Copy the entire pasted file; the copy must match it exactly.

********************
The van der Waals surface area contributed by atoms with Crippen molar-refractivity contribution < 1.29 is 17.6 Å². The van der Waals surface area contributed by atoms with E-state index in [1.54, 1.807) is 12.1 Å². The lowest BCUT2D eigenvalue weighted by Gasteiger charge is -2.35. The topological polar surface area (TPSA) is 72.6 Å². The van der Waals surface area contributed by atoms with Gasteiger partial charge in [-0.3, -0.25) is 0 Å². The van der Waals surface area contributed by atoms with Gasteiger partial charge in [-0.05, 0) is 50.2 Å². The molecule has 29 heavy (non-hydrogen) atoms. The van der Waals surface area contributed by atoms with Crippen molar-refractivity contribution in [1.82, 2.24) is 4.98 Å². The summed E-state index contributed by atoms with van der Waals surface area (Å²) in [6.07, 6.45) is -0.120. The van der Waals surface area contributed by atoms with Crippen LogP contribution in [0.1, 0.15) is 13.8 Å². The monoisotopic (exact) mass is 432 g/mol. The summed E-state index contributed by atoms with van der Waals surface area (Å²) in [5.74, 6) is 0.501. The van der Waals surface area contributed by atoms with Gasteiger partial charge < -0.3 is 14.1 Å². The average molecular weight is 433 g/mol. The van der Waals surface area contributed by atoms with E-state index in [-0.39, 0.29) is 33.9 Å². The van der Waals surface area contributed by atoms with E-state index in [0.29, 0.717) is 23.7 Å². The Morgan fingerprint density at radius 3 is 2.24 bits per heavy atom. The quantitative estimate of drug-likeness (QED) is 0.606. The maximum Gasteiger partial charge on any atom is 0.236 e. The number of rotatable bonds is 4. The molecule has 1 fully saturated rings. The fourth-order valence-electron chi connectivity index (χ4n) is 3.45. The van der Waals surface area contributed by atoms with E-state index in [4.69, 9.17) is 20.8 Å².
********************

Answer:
The van der Waals surface area contributed by atoms with Crippen molar-refractivity contribution < 1.29 is 17.6 Å². The van der Waals surface area contributed by atoms with E-state index in [1.54, 1.807) is 12.1 Å². The lowest BCUT2D eigenvalue weighted by Gasteiger charge is -2.35. The topological polar surface area (TPSA) is 72.6 Å². The van der Waals surface area contributed by atoms with Gasteiger partial charge in [-0.3, -0.25) is 0 Å². The van der Waals surface area contributed by atoms with Gasteiger partial charge in [-0.05, 0) is 50.2 Å². The molecule has 29 heavy (non-hydrogen) atoms. The van der Waals surface area contributed by atoms with Crippen molar-refractivity contribution in [1.82, 2.24) is 4.98 Å². The summed E-state index contributed by atoms with van der Waals surface area (Å²) in [6.07, 6.45) is -0.120. The van der Waals surface area contributed by atoms with Crippen LogP contribution in [0.1, 0.15) is 13.8 Å². The monoisotopic (exact) mass is 432 g/mol. The summed E-state index contributed by atoms with van der Waals surface area (Å²) in [5.74, 6) is 0.501. The van der Waals surface area contributed by atoms with Gasteiger partial charge < -0.3 is 14.1 Å². The average molecular weight is 433 g/mol. The van der Waals surface area contributed by atoms with E-state index in [-0.39, 0.29) is 33.9 Å². The van der Waals surface area contributed by atoms with E-state index in [0.29, 0.717) is 23.7 Å². The Morgan fingerprint density at radius 3 is 2.24 bits per heavy atom. The quantitative estimate of drug-likeness (QED) is 0.606. The maximum Gasteiger partial charge on any atom is 0.236 e. The number of rotatable bonds is 4. The molecule has 1 fully saturated rings. The fourth-order valence-electron chi connectivity index (χ4n) is 3.45. The van der Waals surface area contributed by atoms with E-state index in [4.69, 9.17) is 20.8 Å².